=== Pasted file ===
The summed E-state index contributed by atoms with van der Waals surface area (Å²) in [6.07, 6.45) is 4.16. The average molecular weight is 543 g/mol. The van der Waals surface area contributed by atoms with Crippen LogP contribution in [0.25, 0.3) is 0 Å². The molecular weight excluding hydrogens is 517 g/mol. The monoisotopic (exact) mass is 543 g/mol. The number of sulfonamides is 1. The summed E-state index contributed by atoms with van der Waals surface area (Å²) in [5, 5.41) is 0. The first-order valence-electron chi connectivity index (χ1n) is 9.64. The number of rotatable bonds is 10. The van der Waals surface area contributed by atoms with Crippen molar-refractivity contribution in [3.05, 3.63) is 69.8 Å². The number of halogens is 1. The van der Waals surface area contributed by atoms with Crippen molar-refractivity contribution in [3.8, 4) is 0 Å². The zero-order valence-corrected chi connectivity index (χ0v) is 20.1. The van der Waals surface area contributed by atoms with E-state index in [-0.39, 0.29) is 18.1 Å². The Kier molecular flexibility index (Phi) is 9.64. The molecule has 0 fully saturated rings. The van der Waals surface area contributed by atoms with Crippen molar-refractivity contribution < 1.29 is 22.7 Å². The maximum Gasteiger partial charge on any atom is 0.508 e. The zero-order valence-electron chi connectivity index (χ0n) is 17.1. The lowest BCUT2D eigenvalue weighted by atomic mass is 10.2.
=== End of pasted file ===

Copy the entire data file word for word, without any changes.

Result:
The summed E-state index contributed by atoms with van der Waals surface area (Å²) in [6.07, 6.45) is 4.16. The average molecular weight is 543 g/mol. The van der Waals surface area contributed by atoms with Crippen LogP contribution in [0.25, 0.3) is 0 Å². The molecular weight excluding hydrogens is 517 g/mol. The monoisotopic (exact) mass is 543 g/mol. The number of sulfonamides is 1. The summed E-state index contributed by atoms with van der Waals surface area (Å²) in [5, 5.41) is 0. The first-order valence-electron chi connectivity index (χ1n) is 9.64. The number of rotatable bonds is 10. The van der Waals surface area contributed by atoms with Crippen molar-refractivity contribution in [3.05, 3.63) is 69.8 Å². The number of halogens is 1. The van der Waals surface area contributed by atoms with Crippen molar-refractivity contribution in [3.8, 4) is 0 Å². The zero-order valence-corrected chi connectivity index (χ0v) is 20.1. The van der Waals surface area contributed by atoms with E-state index in [-0.39, 0.29) is 18.1 Å². The Kier molecular flexibility index (Phi) is 9.64. The molecule has 0 fully saturated rings. The van der Waals surface area contributed by atoms with Crippen molar-refractivity contribution < 1.29 is 22.7 Å². The maximum Gasteiger partial charge on any atom is 0.508 e. The zero-order valence-electron chi connectivity index (χ0n) is 17.1. The lowest BCUT2D eigenvalue weighted by atomic mass is 10.2.